Sales stay plump for Chanhassen-based MyPillow

  • Article by: JOHN EWOLDT , Star Tribune
  • Updated: September 15, 2013 - 6:56 PM

In just two years, MyPillow in Minnesota has dramatically increased sales and hiring. Give credit to the infomercial.


Mike Lindell’s firm, MyPillow, has grown from a $3 million company with 60 employees to a $102 million company with more than 500 employees in Minnesota.

Photo: Joel Koyama, Star Tribune

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What a difference an infomercial makes.

In 2010, sales of Chanhassen-based MyPillow were about $3 million and the company employed about 60 people. After CEO Mike Lindell started airing a 30-minute infomercial in 2011 with his ­ebullient self as its pitchman, sales hit the stratosphere.

In 2012, they reached $102 million and the number of employees at the company’s Minnesota plants rose to more than 500.

“We were running the infomercial almost 200 times every day,” said Lindell. By January 2012, it was the No. 1 infomercial, according to Jordan Whitney Greensheet, which ranks infomercials.

Lindell credits a genuine love of his creation as part of its success. He invented it out of necessity after many sleepless nights from neck injuries and failed businesses.

He believes that his pillow not only helps people sleep better, but also that it aids in reducing ­snoring, migraines, insomnia, neck pain, allergies, sleep apnea and fibromyalgia.

Lindell doesn’t attempt to look or sound slick and polished while making such claims. “I want to come across as an average guy, talking to his neighbor,” he said about his infomercials.

When Lindell finished his first one, some marketers were aghast at its lack of finesse. They asked Lindell if he had written it himself.

The former bar owner and carpet cleaner admitted that he had. “They tried to get me to use a teleprompter, but I couldn’t do it. Now it’s mostly ad-libbed.”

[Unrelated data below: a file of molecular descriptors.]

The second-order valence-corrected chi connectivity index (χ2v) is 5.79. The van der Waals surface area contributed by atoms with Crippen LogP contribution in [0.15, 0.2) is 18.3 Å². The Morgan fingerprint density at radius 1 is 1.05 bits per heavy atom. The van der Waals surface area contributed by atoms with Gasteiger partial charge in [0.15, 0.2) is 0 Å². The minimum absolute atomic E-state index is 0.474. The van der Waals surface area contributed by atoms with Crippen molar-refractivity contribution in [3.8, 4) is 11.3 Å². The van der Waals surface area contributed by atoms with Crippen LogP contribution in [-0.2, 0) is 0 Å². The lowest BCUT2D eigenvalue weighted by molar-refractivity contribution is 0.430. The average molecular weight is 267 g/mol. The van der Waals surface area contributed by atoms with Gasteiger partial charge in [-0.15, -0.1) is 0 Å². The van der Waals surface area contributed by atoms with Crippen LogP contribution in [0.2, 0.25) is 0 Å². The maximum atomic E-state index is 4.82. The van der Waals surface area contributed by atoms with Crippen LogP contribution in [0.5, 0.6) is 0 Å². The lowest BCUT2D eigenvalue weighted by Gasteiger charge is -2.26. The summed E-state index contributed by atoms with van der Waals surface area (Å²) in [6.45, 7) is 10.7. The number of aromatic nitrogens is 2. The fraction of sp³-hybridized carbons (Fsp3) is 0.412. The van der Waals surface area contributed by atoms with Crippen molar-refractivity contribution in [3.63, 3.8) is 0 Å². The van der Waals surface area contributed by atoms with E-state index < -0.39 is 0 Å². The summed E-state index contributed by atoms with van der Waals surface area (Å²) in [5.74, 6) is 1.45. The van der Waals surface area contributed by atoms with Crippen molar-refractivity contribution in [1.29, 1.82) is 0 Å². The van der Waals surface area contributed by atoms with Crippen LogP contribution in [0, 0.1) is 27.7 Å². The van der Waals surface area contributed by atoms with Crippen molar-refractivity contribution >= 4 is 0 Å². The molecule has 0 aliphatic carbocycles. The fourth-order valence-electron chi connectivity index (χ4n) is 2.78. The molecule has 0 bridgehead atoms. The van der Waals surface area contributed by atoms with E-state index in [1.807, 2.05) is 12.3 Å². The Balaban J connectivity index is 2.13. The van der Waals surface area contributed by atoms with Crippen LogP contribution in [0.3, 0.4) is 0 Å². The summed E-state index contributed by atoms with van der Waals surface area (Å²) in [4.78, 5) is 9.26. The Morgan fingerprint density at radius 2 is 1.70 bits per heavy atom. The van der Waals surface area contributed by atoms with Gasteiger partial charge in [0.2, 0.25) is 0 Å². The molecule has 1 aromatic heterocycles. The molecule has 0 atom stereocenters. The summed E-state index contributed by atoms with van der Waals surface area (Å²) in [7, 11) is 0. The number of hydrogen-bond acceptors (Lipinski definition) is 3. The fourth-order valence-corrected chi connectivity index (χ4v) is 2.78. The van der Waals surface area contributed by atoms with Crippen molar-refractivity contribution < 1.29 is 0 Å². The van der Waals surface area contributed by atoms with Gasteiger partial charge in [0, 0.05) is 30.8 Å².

Ironically, Lindell may have become more likable because he’s as flawed as a Kardashian. He’s been sued a couple of times by investors and a software company, declared bankruptcy, been through drug and alcohol rehab, and failed very publicly in his recent second marriage, which was in June.

“It’s my past, and I’m not ashamed of it,” he said. “I haven’t had a perfect life.”

Lindell’s likability is a key to his success, said Vladas Griskevicius, associate professor of marketing at the University of Minnesota’s Carlson School of Management.

“The principle of having someone like you is the single strongest way to persuade them,” he said. “When consumers consider a purchase, whether they need or want the product is less important than a seller who appears likable and trustworthy.”

Lindell drives home his own trustworthiness by offering a 60-day money back guarantee and a 10-year warranty against flattening of the foam on his pillows.

It’s a formula that has worked for him. He’s sold 3.1 million pillows, 2.4 million since the first infomercial. It’s a remarkable feat, especially considering that at $60 to $90, they’re not inexpensive.

However, the popularity of Lindell’s infomercial has slipped a bit since its 2011 release. This year QVC is his highest source of revenue, followed by retail and then the infomercial. With the help of two new infomercials to be released in the next two weeks, a two-minute short-form and a 30-minute long-form, Lindell expects to hire another 100 employees with sales rising to $120 million by the end of the year.

With success comes dissent

One change in the new infomercials will be a mention of the number of complaints from the Better Business Bureau. Originally, the infomercial stated that the company had an A+ rating with zero complaints. The company still has an A+ rating, but it has logged 61 complaints in the past three years.

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